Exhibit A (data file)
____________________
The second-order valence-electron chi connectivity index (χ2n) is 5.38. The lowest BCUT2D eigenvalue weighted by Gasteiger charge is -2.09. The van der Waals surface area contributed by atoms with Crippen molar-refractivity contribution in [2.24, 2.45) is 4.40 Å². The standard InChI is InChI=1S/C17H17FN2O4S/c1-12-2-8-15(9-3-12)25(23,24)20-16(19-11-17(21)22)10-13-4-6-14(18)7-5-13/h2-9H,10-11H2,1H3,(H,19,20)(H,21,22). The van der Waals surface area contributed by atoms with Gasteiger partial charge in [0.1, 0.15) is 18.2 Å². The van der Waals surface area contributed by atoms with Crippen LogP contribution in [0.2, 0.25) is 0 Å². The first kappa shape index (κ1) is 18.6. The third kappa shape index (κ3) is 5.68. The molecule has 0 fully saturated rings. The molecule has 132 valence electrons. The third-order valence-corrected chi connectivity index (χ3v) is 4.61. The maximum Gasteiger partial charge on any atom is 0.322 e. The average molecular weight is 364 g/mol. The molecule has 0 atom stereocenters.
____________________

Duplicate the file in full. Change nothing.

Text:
The second-order valence-electron chi connectivity index (χ2n) is 5.38. The lowest BCUT2D eigenvalue weighted by Gasteiger charge is -2.09. The van der Waals surface area contributed by atoms with Crippen molar-refractivity contribution in [2.24, 2.45) is 4.40 Å². The standard InChI is InChI=1S/C17H17FN2O4S/c1-12-2-8-15(9-3-12)25(23,24)20-16(19-11-17(21)22)10-13-4-6-14(18)7-5-13/h2-9H,10-11H2,1H3,(H,19,20)(H,21,22). The van der Waals surface area contributed by atoms with Gasteiger partial charge in [0.1, 0.15) is 18.2 Å². The van der Waals surface area contributed by atoms with Crippen LogP contribution in [0.2, 0.25) is 0 Å². The first kappa shape index (κ1) is 18.6. The third kappa shape index (κ3) is 5.68. The molecule has 0 fully saturated rings. The molecule has 132 valence electrons. The third-order valence-corrected chi connectivity index (χ3v) is 4.61. The maximum Gasteiger partial charge on any atom is 0.322 e. The average molecular weight is 364 g/mol. The molecule has 0 atom stereocenters.